Why does OHG wedar from PGmc *hwaþeraz have "e"?

1 Answer 1


These are two different ablaut grades: IE *-tero- versus *-toro-.

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    Wrong syllable – the question is about the e in the first syllable of wedar: PIE *kʷo-(t-) > PWGmc. *hwaþ- > OHG wed-. In fact, it becomes e pretty much everywhere in West Germanic, with OE being the only language to show the intermediate stage æ. Feb 20 at 11:40
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    No it doesn’t. The PIE form is uniformly *kʷóteros in all branches, not **kʷéteros or **kʷótoros. And even if there were such a variation within PIE, it is completely unthinkable that the individual languages that developed from Proto-West-Germanic suddenly decided to make productive use of ablaut in this one word (for absolutely no reason). Ablaut was a fossilised system by then, only systematically discernible in strong verbs. Feb 20 at 12:52
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    @Tristan I trust you have looked at Pfeifer; dwds.de/wb/weder
    – fdb
    Feb 20 at 16:17
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    @AlexB. I can’t really satisfactorily explain the WG e here. It’s a very good question. My best guess is that it’s an extreme case of Anglo-Frisian brightening that somehow made its way outside Anglo-Frisian. This only works if the PWG form was *hwaþer, of course (not *hwaþar as Wiktionary has it), but then I’m not sure why Wiktionary thinks PG *-þer- should become PWG *-þar here, only to then become *-þer again almost everywhere; it seems more economic to assume that it remained *-þer- in general, but was assimilated or lowered in a few individual languages. Feb 20 at 21:45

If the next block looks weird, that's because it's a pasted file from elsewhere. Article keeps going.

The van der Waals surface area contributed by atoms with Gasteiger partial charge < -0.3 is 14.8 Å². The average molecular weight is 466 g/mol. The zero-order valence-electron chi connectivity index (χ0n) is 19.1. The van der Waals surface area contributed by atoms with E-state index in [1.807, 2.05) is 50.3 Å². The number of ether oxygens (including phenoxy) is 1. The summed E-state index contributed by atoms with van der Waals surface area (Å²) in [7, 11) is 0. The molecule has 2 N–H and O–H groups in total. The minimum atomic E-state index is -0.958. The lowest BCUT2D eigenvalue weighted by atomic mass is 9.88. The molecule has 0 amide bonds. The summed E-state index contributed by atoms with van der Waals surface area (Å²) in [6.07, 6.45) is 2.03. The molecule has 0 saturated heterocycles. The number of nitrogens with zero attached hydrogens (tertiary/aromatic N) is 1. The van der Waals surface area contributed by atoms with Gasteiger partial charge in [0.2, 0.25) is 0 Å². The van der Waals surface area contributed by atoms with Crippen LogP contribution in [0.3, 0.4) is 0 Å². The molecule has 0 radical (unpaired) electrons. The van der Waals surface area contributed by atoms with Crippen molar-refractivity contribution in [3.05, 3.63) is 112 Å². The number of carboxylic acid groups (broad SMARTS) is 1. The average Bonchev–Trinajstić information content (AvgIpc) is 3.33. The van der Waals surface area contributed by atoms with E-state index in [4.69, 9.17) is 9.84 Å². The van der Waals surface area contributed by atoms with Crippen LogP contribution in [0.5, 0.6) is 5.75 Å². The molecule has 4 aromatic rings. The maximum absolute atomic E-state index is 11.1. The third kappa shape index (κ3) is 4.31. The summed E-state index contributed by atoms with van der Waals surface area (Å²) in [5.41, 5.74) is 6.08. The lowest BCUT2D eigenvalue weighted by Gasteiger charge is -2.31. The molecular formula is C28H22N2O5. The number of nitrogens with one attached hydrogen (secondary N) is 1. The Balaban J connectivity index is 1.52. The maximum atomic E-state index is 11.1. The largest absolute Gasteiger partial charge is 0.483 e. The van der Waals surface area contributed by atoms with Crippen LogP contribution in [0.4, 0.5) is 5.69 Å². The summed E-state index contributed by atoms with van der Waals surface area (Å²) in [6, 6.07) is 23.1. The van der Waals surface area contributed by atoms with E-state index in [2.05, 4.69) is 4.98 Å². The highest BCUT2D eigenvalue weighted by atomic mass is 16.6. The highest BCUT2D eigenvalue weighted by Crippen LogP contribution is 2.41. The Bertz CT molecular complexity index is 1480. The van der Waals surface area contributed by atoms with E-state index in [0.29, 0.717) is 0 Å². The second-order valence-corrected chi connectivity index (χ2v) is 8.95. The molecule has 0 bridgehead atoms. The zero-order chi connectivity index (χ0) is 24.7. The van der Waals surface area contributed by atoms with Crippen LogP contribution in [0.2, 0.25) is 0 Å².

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    @JanusBahsJacquet thank you! FYI, as for the ablaut hypothesis in this case, it’s not that completely unheard of, see e.g. books.google.com/…
    – Alex B.
    Feb 21 at 0:13

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